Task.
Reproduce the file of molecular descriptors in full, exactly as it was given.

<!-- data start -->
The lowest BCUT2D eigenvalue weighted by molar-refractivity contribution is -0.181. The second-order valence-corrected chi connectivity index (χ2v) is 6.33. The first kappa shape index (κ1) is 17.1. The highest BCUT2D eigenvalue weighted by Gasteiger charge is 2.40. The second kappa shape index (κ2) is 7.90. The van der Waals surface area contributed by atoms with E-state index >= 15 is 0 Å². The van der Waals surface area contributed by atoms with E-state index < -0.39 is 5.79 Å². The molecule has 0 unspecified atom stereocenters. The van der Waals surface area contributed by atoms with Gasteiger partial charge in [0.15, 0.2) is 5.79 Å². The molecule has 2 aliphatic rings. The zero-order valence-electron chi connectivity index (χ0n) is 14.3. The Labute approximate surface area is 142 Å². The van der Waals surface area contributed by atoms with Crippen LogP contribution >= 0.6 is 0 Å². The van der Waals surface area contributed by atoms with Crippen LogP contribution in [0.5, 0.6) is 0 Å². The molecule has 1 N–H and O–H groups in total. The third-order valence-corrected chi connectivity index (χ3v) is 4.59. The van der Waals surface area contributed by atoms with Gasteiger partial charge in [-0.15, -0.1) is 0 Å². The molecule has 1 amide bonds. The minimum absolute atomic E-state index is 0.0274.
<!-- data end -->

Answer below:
The lowest BCUT2D eigenvalue weighted by molar-refractivity contribution is -0.181. The second-order valence-corrected chi connectivity index (χ2v) is 6.33. The first kappa shape index (κ1) is 17.1. The highest BCUT2D eigenvalue weighted by Gasteiger charge is 2.40. The second kappa shape index (κ2) is 7.90. The van der Waals surface area contributed by atoms with E-state index >= 15 is 0 Å². The van der Waals surface area contributed by atoms with E-state index < -0.39 is 5.79 Å². The molecule has 0 unspecified atom stereocenters. The van der Waals surface area contributed by atoms with Gasteiger partial charge in [0.15, 0.2) is 5.79 Å². The molecule has 2 aliphatic rings. The zero-order valence-electron chi connectivity index (χ0n) is 14.3. The Labute approximate surface area is 142 Å². The van der Waals surface area contributed by atoms with Crippen LogP contribution >= 0.6 is 0 Å². The van der Waals surface area contributed by atoms with Crippen LogP contribution in [0.5, 0.6) is 0 Å². The molecule has 1 N–H and O–H groups in total. The third-order valence-corrected chi connectivity index (χ3v) is 4.59. The van der Waals surface area contributed by atoms with Gasteiger partial charge in [-0.15, -0.1) is 0 Å². The molecule has 1 amide bonds. The minimum absolute atomic E-state index is 0.0274.